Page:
Five Nights at Freddy’s: Help Wanted is a VR game, minus the VR. Confused? You’re not the only one; porting Help Wanted to the Nintendo Switch is a questionable move.
Chances are you’ve been exposed to one of the Five Nights games; even if you haven’t played them yourself, you’ve likely caught a glimpse of some YouTuber playing them, gurning and flinging themselves halfway across the room in terror.
The defining feature of Five Nights at Freddy’s is its creepy animatronic puppets. They leave you constantly on edge, wondering if they’ll jump out at you at any given moment. As you flick between cameras, the tension builds up as you hope against hope that the rogue animatronics have stayed put. You’ll gamble whether you can leave the door open for a few seconds longer, saving you precious power, before Bonnie the Murderbunny arrives to take your face.
“Porting Help Wanted to a non-VR platform, without compensating for the lack of a headset, has left me scratching my head”
It’s a sheer testament to creator Scott Cawthon’s creativity that, while the general risk and reward aspect of Five Nights at Freddy’s has persisted, each entry to the series has changed things enough to remain fresh. In its originally release last year, Five Nights at Freddy’s: Help Wanted took the game’s tried-and-tested formula and transported the franchise to VR.
Suddenly, thrusting yourself away from your desk or having your headphones halfway off your ears (which I definitely, honestly, didn’t do) was no longer an option. With a VR helmet strapped to your head, every jump scare was inescapably in-your-face; more so than ever before. It was a horrifying stroke of genius, and now it’s come to the Nintendo Switch – minus the VR. The PC and PSVR versions of Five Nights at Freddy’s: Help Wanted let you play without using a VR helmet too, but porting Help Wanted to a non-VR platform, without compensating for the lack of a headset, has left me scratching my head.
“There’s a rush of horror when you realise there’s next to nothing between you and animatronic-induced doom”
There are some neat touches here; being able to use the left Joy-Con stick to gaze around the dimly lit pizzeria, and the security room you’re ensconced in, is a welcome addition. But since Help Wanted is essentially a remake of Five Nights at Freddy’s 1, 2 and 3 (with a few additional mini-games thrown in), the action takes place on a 2D plane. So there’s no risk of anything sneaking up behind you, which is a wasted opportunity.
If you’ve only experienced the games in 2D, seeing them recreated in full 3D is a bit of a treat – and if you’re new to FNAF entirely you’ll be scared out of your socks. You can hop between any of the three games but working your way through each is the way to play. Being able to close doors, even for a brief period of time, is such a relief… then you hit Five Nights at Freddy‘s 2 and are faced with two permanently open doorways. There’s a rush of horror when you realise there’s next to nothing between you and animatronic-induced doom.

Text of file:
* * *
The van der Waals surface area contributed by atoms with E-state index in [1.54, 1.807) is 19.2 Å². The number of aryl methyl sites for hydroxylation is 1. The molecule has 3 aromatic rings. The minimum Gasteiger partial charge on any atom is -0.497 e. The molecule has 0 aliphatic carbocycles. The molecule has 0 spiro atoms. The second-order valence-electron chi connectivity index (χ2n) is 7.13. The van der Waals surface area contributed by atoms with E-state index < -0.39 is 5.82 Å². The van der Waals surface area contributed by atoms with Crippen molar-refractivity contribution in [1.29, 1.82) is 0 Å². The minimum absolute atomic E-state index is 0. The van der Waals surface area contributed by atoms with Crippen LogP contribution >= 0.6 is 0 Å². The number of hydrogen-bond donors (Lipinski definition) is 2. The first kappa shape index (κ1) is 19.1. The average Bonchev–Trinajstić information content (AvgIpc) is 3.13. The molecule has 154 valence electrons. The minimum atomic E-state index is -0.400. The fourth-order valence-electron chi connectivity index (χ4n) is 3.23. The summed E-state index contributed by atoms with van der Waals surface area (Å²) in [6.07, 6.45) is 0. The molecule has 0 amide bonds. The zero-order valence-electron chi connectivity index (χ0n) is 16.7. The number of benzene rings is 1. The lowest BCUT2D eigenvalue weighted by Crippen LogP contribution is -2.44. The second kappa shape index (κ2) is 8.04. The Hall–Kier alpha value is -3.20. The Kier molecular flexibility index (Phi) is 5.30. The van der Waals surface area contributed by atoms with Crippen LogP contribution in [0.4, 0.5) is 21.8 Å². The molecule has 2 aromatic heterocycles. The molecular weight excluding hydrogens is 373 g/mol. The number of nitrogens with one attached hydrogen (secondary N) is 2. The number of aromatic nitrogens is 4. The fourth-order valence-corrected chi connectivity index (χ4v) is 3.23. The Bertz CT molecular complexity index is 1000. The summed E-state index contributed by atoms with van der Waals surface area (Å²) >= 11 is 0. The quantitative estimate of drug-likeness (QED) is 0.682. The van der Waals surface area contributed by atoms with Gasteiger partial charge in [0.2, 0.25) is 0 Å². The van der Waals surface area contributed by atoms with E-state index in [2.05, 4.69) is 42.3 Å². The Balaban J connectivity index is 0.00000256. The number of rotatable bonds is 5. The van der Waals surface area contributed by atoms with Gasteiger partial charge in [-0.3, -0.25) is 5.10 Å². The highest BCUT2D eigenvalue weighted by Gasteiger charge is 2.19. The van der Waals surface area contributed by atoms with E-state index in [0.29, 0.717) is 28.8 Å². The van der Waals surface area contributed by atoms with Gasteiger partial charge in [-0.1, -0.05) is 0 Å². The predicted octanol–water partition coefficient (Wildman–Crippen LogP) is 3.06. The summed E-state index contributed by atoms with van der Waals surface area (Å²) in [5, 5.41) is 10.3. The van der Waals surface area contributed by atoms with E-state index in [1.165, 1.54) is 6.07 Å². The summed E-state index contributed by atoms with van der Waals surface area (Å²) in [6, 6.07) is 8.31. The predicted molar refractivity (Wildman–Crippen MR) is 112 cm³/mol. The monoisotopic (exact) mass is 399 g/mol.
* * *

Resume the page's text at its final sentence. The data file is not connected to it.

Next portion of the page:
However, no matter how much you might love being terrified, Five Nights at Freddy’s: Help Wanted‘s clunky interface saps the game’s fun factor. Used to keep an eye on the animatronics, a security display originally dropped down to fill the whole screen. Using a VR headset, the in-game monitors are big enough that you can see what’s going on, adding to the illusion that you’re stitting in your own security booth. However, when you view that display through a television screen, it becomes hard to see what’s going on on the already grain black-and-white mini monitors.
Furthermore, if you try to play Help Wanted in handheld mode, you have to squint just to make anything out. Given this is such an essential part of the game, you’re at a huge disadvantage if you play Help Wanted on the go (though suddenly screaming out loud is a great way to get yourself a spare seat on the train). Another unwelcome addition to Five Nights at Freddy’s: Help Wanted is the way the animatronics move; seeing them walk instead of then moving when you’re not looking actually diminishes their fear factor.
“Minus a VR headset, it’s not a great way to experience Five Nights at Freddy’s, even factoring in the bonus games and the additional lore”
Then there’s the other controls which can be infuriatingly unwieldy; again, another consequence of not being able to play the game in VR. With a VR headset, you can turn our head and hit a switch in one smooth movement. On the Nintendo Switch, you’ve got to move the thumbstick in one direction, keep it held down so your view doesn’t snap back, and then hit the appropriate button. There’s a random factor at play in Five Nights at Freddy’s but quick decisions still count; fumbling with buttons and camera angles as an animatronic bear, er, bears down on you, is a recipe for frustration, not terror.
At its best, Five Nights at Freddy’s: Help Wanted delivers the kind of jump scares and edge-of-your-seat tension the series is known for. But, minus a VR headset, it’s not a great way to experience Five Nights at Freddy’s, even factoring in the bonus games and the additional lore it imparts. Given that you can get the first three Five Nights games on Nintendo Switch in their original, superior incarnations, it’s hard to recommend Five Nights at Freddy’s: Help Wanted to anyone but FNAF completionists.